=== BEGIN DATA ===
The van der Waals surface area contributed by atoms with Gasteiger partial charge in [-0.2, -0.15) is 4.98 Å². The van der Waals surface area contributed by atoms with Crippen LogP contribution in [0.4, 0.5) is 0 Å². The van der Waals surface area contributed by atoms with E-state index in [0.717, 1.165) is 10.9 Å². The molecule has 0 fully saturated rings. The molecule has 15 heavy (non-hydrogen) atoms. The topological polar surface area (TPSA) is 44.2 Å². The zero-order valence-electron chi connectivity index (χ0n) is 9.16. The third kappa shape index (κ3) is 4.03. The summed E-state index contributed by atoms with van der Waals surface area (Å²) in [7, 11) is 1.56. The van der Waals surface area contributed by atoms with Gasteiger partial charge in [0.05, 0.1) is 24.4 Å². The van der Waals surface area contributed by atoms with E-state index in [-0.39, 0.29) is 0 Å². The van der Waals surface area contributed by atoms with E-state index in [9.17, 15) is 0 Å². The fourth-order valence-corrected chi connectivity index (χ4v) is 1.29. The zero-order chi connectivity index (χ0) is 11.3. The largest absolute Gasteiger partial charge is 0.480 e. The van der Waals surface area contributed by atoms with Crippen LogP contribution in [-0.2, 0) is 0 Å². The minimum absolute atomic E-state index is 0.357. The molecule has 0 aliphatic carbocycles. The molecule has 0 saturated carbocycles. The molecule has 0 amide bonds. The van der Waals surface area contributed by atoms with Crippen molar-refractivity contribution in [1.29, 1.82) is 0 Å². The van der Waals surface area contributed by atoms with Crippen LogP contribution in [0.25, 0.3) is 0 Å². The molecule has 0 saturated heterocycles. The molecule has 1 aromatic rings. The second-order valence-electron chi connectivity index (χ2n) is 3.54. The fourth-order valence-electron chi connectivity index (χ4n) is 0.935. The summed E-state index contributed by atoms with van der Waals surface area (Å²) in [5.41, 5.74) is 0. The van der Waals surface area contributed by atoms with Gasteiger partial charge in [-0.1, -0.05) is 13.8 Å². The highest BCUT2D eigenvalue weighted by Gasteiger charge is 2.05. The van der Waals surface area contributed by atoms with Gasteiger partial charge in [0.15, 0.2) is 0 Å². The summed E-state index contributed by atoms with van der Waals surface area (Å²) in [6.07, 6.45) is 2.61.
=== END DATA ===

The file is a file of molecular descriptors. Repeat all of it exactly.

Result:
The van der Waals surface area contributed by atoms with Gasteiger partial charge in [-0.2, -0.15) is 4.98 Å². The van der Waals surface area contributed by atoms with Crippen LogP contribution in [0.4, 0.5) is 0 Å². The van der Waals surface area contributed by atoms with E-state index in [0.717, 1.165) is 10.9 Å². The molecule has 0 fully saturated rings. The molecule has 15 heavy (non-hydrogen) atoms. The topological polar surface area (TPSA) is 44.2 Å². The zero-order valence-electron chi connectivity index (χ0n) is 9.16. The third kappa shape index (κ3) is 4.03. The summed E-state index contributed by atoms with van der Waals surface area (Å²) in [7, 11) is 1.56. The van der Waals surface area contributed by atoms with Gasteiger partial charge in [0.05, 0.1) is 24.4 Å². The van der Waals surface area contributed by atoms with E-state index in [-0.39, 0.29) is 0 Å². The van der Waals surface area contributed by atoms with E-state index in [9.17, 15) is 0 Å². The fourth-order valence-corrected chi connectivity index (χ4v) is 1.29. The zero-order chi connectivity index (χ0) is 11.3. The largest absolute Gasteiger partial charge is 0.480 e. The van der Waals surface area contributed by atoms with Crippen LogP contribution in [-0.2, 0) is 0 Å². The minimum absolute atomic E-state index is 0.357. The molecule has 0 aliphatic carbocycles. The molecule has 0 saturated carbocycles. The molecule has 0 amide bonds. The van der Waals surface area contributed by atoms with Crippen molar-refractivity contribution in [1.29, 1.82) is 0 Å². The van der Waals surface area contributed by atoms with Crippen LogP contribution in [0.25, 0.3) is 0 Å². The molecule has 0 saturated heterocycles. The molecule has 1 aromatic rings. The second-order valence-electron chi connectivity index (χ2n) is 3.54. The fourth-order valence-electron chi connectivity index (χ4n) is 0.935. The summed E-state index contributed by atoms with van der Waals surface area (Å²) in [5.41, 5.74) is 0. The van der Waals surface area contributed by atoms with Gasteiger partial charge in [-0.1, -0.05) is 13.8 Å². The highest BCUT2D eigenvalue weighted by Gasteiger charge is 2.05. The van der Waals surface area contributed by atoms with Gasteiger partial charge in [0.15, 0.2) is 0 Å². The summed E-state index contributed by atoms with van der Waals surface area (Å²) in [6.07, 6.45) is 2.61.